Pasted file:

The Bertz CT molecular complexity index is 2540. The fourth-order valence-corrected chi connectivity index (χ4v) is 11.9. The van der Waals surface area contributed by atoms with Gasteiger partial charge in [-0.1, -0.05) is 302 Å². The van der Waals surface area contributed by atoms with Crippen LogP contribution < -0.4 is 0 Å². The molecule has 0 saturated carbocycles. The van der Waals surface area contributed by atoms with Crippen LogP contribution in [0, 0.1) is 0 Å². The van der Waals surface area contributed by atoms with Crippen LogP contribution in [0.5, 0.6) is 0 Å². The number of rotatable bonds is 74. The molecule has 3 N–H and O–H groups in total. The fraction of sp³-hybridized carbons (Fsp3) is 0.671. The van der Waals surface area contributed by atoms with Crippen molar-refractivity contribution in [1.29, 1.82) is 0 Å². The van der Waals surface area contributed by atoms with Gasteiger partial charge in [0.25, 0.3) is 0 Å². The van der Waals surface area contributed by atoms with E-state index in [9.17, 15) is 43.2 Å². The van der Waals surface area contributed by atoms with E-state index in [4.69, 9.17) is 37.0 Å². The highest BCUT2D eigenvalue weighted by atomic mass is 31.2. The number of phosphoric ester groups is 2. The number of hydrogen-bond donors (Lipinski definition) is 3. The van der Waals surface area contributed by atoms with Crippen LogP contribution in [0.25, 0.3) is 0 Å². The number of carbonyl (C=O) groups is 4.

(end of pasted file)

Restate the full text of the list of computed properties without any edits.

The Bertz CT molecular complexity index is 2540. The fourth-order valence-corrected chi connectivity index (χ4v) is 11.9. The van der Waals surface area contributed by atoms with Gasteiger partial charge in [-0.1, -0.05) is 302 Å². The van der Waals surface area contributed by atoms with Crippen LogP contribution < -0.4 is 0 Å². The molecule has 0 saturated carbocycles. The van der Waals surface area contributed by atoms with Crippen LogP contribution in [0, 0.1) is 0 Å². The van der Waals surface area contributed by atoms with Crippen LogP contribution in [0.5, 0.6) is 0 Å². The number of rotatable bonds is 74. The molecule has 3 N–H and O–H groups in total. The fraction of sp³-hybridized carbons (Fsp3) is 0.671. The van der Waals surface area contributed by atoms with Crippen molar-refractivity contribution in [1.29, 1.82) is 0 Å². The van der Waals surface area contributed by atoms with Gasteiger partial charge in [0.25, 0.3) is 0 Å². The van der Waals surface area contributed by atoms with E-state index in [9.17, 15) is 43.2 Å². The van der Waals surface area contributed by atoms with E-state index in [4.69, 9.17) is 37.0 Å². The highest BCUT2D eigenvalue weighted by atomic mass is 31.2. The number of phosphoric ester groups is 2. The number of hydrogen-bond donors (Lipinski definition) is 3. The van der Waals surface area contributed by atoms with Crippen LogP contribution in [0.25, 0.3) is 0 Å². The number of carbonyl (C=O) groups is 4.